Perciformes is the largest order of fishes. The classification here follows Nelson (1994), who recognised 18 suborders and 148 families, with over 9,000 species. Nelson (2006) presented a slightly different classification recognising 20 suborders and 160 families with over 10,033 species. The main change affecting the Australian fauna is the move of Caproidae from Zeiformes to suborder Caproidei in the Perciformes. Relationships of the group are poorly known though, and the move to Perciformes is tentative. Differences in that work at the family level are noted under the appropriate families. Johnson & Patterson (1993) suggested that the order as recognised here may not be monophyletic. Johnson (1993) reviewed earlier work on the classification of the group.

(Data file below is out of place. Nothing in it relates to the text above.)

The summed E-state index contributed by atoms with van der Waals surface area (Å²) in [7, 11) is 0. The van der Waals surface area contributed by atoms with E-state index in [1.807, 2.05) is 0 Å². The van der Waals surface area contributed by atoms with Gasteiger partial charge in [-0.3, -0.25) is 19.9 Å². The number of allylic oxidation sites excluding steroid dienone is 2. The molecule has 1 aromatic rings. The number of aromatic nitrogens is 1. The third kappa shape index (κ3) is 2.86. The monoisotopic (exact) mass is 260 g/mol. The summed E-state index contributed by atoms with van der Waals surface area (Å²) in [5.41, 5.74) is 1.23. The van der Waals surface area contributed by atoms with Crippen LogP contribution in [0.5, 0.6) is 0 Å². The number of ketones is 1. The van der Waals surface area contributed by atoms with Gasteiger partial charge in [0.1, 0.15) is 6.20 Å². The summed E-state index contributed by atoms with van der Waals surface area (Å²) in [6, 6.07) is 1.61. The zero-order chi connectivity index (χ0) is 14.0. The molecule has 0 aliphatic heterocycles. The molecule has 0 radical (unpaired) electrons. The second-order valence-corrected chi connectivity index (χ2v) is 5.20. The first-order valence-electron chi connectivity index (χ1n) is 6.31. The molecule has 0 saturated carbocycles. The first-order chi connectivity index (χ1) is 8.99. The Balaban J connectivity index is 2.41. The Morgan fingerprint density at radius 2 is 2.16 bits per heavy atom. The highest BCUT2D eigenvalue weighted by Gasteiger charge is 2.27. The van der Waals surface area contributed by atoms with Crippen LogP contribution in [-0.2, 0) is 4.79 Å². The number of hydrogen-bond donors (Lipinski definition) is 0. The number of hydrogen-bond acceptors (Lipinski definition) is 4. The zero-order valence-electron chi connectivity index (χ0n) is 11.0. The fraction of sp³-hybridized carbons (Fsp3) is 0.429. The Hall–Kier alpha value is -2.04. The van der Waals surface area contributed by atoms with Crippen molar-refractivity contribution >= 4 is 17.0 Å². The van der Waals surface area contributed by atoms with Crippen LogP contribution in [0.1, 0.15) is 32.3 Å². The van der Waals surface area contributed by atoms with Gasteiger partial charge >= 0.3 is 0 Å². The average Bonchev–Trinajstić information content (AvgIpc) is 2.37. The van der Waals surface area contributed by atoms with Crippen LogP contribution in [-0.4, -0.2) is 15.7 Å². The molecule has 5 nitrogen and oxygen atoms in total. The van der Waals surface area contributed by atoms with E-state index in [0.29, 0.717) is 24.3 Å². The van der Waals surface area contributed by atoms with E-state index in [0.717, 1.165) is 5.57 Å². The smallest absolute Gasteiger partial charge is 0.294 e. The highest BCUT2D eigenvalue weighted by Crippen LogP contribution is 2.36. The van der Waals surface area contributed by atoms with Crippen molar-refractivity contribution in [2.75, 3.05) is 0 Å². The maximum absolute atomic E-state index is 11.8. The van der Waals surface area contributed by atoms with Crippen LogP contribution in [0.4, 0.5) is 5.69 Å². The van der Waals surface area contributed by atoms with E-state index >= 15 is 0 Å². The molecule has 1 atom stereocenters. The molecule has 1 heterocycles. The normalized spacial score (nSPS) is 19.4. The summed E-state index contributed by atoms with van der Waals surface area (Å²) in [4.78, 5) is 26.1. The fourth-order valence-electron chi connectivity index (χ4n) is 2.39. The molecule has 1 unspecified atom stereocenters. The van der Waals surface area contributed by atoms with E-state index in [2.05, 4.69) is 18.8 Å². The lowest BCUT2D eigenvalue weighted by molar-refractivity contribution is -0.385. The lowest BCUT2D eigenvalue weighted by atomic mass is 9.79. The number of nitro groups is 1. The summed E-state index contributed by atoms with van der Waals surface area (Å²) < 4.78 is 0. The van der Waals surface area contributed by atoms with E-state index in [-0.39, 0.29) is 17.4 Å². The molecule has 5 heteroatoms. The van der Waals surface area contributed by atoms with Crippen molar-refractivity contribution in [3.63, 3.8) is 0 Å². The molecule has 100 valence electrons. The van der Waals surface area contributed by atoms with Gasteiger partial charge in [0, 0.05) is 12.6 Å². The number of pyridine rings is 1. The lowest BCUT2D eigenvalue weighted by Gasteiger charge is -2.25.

Johnson, G.D. 1993. Percomorph phylogeny: progress and problems. Bulletin of Marine Science 52(1): 3-28
Johnson, G.D. & Patterson, C. 1993. Percomorph phylogeny: a survey of acanthomorphs and a new proposal. Bulletin of Marine Science 52(1): 554-626
Nelson, J.S. 1994. Fishes of the World. New York : John Wiley & Sons 600 pp.
Nelson, J.S. 2006. Fishes of the World. Hoboken, New Jersey : John Wiley & Sons, Inc. 601 pp.